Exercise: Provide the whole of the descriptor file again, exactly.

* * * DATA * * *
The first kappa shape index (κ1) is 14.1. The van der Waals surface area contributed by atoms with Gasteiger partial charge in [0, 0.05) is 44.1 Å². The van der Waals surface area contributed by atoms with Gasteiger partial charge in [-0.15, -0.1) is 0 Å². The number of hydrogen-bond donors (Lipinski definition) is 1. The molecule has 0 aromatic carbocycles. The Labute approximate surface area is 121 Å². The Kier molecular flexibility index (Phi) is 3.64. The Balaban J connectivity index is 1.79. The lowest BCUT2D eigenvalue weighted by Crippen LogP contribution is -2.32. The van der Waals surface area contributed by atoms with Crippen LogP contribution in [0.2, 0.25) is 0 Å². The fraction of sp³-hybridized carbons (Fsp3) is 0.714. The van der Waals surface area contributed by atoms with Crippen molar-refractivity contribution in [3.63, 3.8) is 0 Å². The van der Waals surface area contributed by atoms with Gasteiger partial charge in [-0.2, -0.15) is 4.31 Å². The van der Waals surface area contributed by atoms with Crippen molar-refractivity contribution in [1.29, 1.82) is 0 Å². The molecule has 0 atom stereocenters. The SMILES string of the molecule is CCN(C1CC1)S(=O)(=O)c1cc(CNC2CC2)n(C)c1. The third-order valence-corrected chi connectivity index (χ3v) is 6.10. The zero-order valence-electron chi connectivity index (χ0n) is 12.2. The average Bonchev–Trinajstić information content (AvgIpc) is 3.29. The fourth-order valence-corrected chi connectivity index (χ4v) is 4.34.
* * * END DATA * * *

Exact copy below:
The first kappa shape index (κ1) is 14.1. The van der Waals surface area contributed by atoms with Gasteiger partial charge in [0, 0.05) is 44.1 Å². The van der Waals surface area contributed by atoms with Gasteiger partial charge in [-0.15, -0.1) is 0 Å². The number of hydrogen-bond donors (Lipinski definition) is 1. The molecule has 0 aromatic carbocycles. The Labute approximate surface area is 121 Å². The Kier molecular flexibility index (Phi) is 3.64. The Balaban J connectivity index is 1.79. The lowest BCUT2D eigenvalue weighted by Crippen LogP contribution is -2.32. The van der Waals surface area contributed by atoms with Crippen LogP contribution in [0.2, 0.25) is 0 Å². The fraction of sp³-hybridized carbons (Fsp3) is 0.714. The van der Waals surface area contributed by atoms with Crippen molar-refractivity contribution in [3.63, 3.8) is 0 Å². The van der Waals surface area contributed by atoms with Gasteiger partial charge in [-0.2, -0.15) is 4.31 Å². The van der Waals surface area contributed by atoms with Crippen molar-refractivity contribution in [1.29, 1.82) is 0 Å². The molecule has 0 atom stereocenters. The SMILES string of the molecule is CCN(C1CC1)S(=O)(=O)c1cc(CNC2CC2)n(C)c1. The third-order valence-corrected chi connectivity index (χ3v) is 6.10. The zero-order valence-electron chi connectivity index (χ0n) is 12.2. The average Bonchev–Trinajstić information content (AvgIpc) is 3.29. The fourth-order valence-corrected chi connectivity index (χ4v) is 4.34.